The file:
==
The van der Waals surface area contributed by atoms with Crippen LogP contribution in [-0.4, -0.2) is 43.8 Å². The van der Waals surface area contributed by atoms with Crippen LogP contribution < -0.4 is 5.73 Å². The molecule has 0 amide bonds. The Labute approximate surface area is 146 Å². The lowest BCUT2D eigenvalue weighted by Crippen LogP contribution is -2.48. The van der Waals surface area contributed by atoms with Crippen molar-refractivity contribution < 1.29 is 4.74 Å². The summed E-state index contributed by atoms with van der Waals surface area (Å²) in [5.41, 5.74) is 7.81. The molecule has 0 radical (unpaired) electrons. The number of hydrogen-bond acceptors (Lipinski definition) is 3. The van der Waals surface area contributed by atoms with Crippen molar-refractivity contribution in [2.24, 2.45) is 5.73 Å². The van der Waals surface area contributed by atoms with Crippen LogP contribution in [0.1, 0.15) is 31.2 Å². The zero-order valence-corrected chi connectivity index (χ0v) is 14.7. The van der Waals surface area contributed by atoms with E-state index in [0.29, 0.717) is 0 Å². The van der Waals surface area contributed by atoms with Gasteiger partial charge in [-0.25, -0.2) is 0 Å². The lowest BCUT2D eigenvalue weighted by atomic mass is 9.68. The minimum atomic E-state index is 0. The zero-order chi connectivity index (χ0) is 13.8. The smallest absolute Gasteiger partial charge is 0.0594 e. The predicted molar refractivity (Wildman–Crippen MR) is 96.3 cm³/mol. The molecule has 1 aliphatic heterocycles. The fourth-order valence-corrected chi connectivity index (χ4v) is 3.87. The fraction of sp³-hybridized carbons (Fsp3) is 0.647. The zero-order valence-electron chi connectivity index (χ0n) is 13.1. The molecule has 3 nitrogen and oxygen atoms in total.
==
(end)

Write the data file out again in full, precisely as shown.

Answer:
The van der Waals surface area contributed by atoms with Crippen LogP contribution in [-0.4, -0.2) is 43.8 Å². The van der Waals surface area contributed by atoms with Crippen LogP contribution < -0.4 is 5.73 Å². The molecule has 0 amide bonds. The Labute approximate surface area is 146 Å². The lowest BCUT2D eigenvalue weighted by Crippen LogP contribution is -2.48. The van der Waals surface area contributed by atoms with Crippen molar-refractivity contribution < 1.29 is 4.74 Å². The summed E-state index contributed by atoms with van der Waals surface area (Å²) in [5.41, 5.74) is 7.81. The molecule has 0 radical (unpaired) electrons. The number of hydrogen-bond acceptors (Lipinski definition) is 3. The van der Waals surface area contributed by atoms with Crippen molar-refractivity contribution in [2.24, 2.45) is 5.73 Å². The van der Waals surface area contributed by atoms with Crippen LogP contribution in [0.1, 0.15) is 31.2 Å². The zero-order valence-corrected chi connectivity index (χ0v) is 14.7. The van der Waals surface area contributed by atoms with E-state index in [0.29, 0.717) is 0 Å². The van der Waals surface area contributed by atoms with Gasteiger partial charge in [-0.25, -0.2) is 0 Å². The lowest BCUT2D eigenvalue weighted by atomic mass is 9.68. The minimum atomic E-state index is 0. The zero-order chi connectivity index (χ0) is 13.8. The smallest absolute Gasteiger partial charge is 0.0594 e. The predicted molar refractivity (Wildman–Crippen MR) is 96.3 cm³/mol. The molecule has 1 aliphatic heterocycles. The fourth-order valence-corrected chi connectivity index (χ4v) is 3.87. The fraction of sp³-hybridized carbons (Fsp3) is 0.647. The zero-order valence-electron chi connectivity index (χ0n) is 13.1. The molecule has 3 nitrogen and oxygen atoms in total.